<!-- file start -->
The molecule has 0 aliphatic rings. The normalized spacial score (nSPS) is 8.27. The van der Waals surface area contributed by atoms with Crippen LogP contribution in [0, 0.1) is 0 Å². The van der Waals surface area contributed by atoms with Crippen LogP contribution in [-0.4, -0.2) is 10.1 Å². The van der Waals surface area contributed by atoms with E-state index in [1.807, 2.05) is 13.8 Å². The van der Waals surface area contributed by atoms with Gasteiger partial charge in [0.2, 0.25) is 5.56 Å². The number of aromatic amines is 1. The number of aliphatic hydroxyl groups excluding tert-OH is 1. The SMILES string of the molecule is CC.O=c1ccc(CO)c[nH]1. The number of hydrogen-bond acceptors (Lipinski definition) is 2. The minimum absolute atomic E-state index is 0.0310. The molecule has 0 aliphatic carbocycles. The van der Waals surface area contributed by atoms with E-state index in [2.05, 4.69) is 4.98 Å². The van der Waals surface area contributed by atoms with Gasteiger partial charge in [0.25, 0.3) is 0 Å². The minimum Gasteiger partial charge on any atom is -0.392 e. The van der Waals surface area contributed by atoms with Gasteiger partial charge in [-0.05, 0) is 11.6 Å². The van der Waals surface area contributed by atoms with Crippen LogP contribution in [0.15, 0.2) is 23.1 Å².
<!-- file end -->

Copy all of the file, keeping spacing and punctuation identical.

The molecule has 0 aliphatic rings. The normalized spacial score (nSPS) is 8.27. The van der Waals surface area contributed by atoms with Crippen LogP contribution in [0, 0.1) is 0 Å². The van der Waals surface area contributed by atoms with Crippen LogP contribution in [-0.4, -0.2) is 10.1 Å². The van der Waals surface area contributed by atoms with E-state index in [1.807, 2.05) is 13.8 Å². The van der Waals surface area contributed by atoms with Gasteiger partial charge in [0.2, 0.25) is 5.56 Å². The number of aromatic amines is 1. The number of aliphatic hydroxyl groups excluding tert-OH is 1. The SMILES string of the molecule is CC.O=c1ccc(CO)c[nH]1. The number of hydrogen-bond acceptors (Lipinski definition) is 2. The minimum absolute atomic E-state index is 0.0310. The molecule has 0 aliphatic carbocycles. The van der Waals surface area contributed by atoms with E-state index in [2.05, 4.69) is 4.98 Å². The van der Waals surface area contributed by atoms with Gasteiger partial charge in [0.25, 0.3) is 0 Å². The minimum Gasteiger partial charge on any atom is -0.392 e. The van der Waals surface area contributed by atoms with Gasteiger partial charge in [-0.05, 0) is 11.6 Å². The van der Waals surface area contributed by atoms with Crippen LogP contribution in [0.15, 0.2) is 23.1 Å².